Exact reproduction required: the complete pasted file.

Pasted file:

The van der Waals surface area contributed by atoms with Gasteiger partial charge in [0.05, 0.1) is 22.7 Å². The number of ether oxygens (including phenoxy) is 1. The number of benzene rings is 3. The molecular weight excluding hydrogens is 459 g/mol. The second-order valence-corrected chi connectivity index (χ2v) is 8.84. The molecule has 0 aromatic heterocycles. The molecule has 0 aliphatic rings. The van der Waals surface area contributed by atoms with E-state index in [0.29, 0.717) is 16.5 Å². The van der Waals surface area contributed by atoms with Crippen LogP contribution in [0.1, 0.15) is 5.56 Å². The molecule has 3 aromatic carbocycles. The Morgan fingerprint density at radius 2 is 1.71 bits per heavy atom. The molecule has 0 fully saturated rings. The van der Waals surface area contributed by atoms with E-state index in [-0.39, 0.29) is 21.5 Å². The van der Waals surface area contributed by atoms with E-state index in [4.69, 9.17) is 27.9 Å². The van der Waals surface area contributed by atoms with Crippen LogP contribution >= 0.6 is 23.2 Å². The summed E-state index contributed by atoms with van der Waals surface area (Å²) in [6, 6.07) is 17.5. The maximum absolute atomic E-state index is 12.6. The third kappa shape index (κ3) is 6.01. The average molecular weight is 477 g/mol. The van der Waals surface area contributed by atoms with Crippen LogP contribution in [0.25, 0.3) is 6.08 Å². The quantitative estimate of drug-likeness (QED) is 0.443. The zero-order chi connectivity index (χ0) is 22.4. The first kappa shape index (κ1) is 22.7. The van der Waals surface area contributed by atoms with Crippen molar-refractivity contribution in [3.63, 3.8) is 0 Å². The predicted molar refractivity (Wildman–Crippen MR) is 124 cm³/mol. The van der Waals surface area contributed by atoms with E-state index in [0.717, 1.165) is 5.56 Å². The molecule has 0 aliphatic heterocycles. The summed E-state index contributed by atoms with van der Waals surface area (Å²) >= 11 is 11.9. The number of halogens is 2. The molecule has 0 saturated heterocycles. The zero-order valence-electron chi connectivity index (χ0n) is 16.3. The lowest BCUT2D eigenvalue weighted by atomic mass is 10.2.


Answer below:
The van der Waals surface area contributed by atoms with Gasteiger partial charge in [0.05, 0.1) is 22.7 Å². The number of ether oxygens (including phenoxy) is 1. The number of benzene rings is 3. The molecular weight excluding hydrogens is 459 g/mol. The second-order valence-corrected chi connectivity index (χ2v) is 8.84. The molecule has 0 aromatic heterocycles. The molecule has 0 aliphatic rings. The van der Waals surface area contributed by atoms with E-state index in [0.29, 0.717) is 16.5 Å². The van der Waals surface area contributed by atoms with Crippen LogP contribution in [0.1, 0.15) is 5.56 Å². The molecule has 3 aromatic carbocycles. The Morgan fingerprint density at radius 2 is 1.71 bits per heavy atom. The molecule has 0 fully saturated rings. The van der Waals surface area contributed by atoms with E-state index in [-0.39, 0.29) is 21.5 Å². The van der Waals surface area contributed by atoms with E-state index in [4.69, 9.17) is 27.9 Å². The van der Waals surface area contributed by atoms with Crippen LogP contribution >= 0.6 is 23.2 Å². The summed E-state index contributed by atoms with van der Waals surface area (Å²) in [6, 6.07) is 17.5. The maximum absolute atomic E-state index is 12.6. The third kappa shape index (κ3) is 6.01. The average molecular weight is 477 g/mol. The van der Waals surface area contributed by atoms with Crippen LogP contribution in [0.25, 0.3) is 6.08 Å². The quantitative estimate of drug-likeness (QED) is 0.443. The zero-order chi connectivity index (χ0) is 22.4. The first kappa shape index (κ1) is 22.7. The van der Waals surface area contributed by atoms with Crippen molar-refractivity contribution in [3.63, 3.8) is 0 Å². The predicted molar refractivity (Wildman–Crippen MR) is 124 cm³/mol. The van der Waals surface area contributed by atoms with E-state index in [0.717, 1.165) is 5.56 Å². The molecule has 0 aliphatic heterocycles. The summed E-state index contributed by atoms with van der Waals surface area (Å²) >= 11 is 11.9. The number of halogens is 2. The molecule has 0 saturated heterocycles. The zero-order valence-electron chi connectivity index (χ0n) is 16.3. The lowest BCUT2D eigenvalue weighted by atomic mass is 10.2.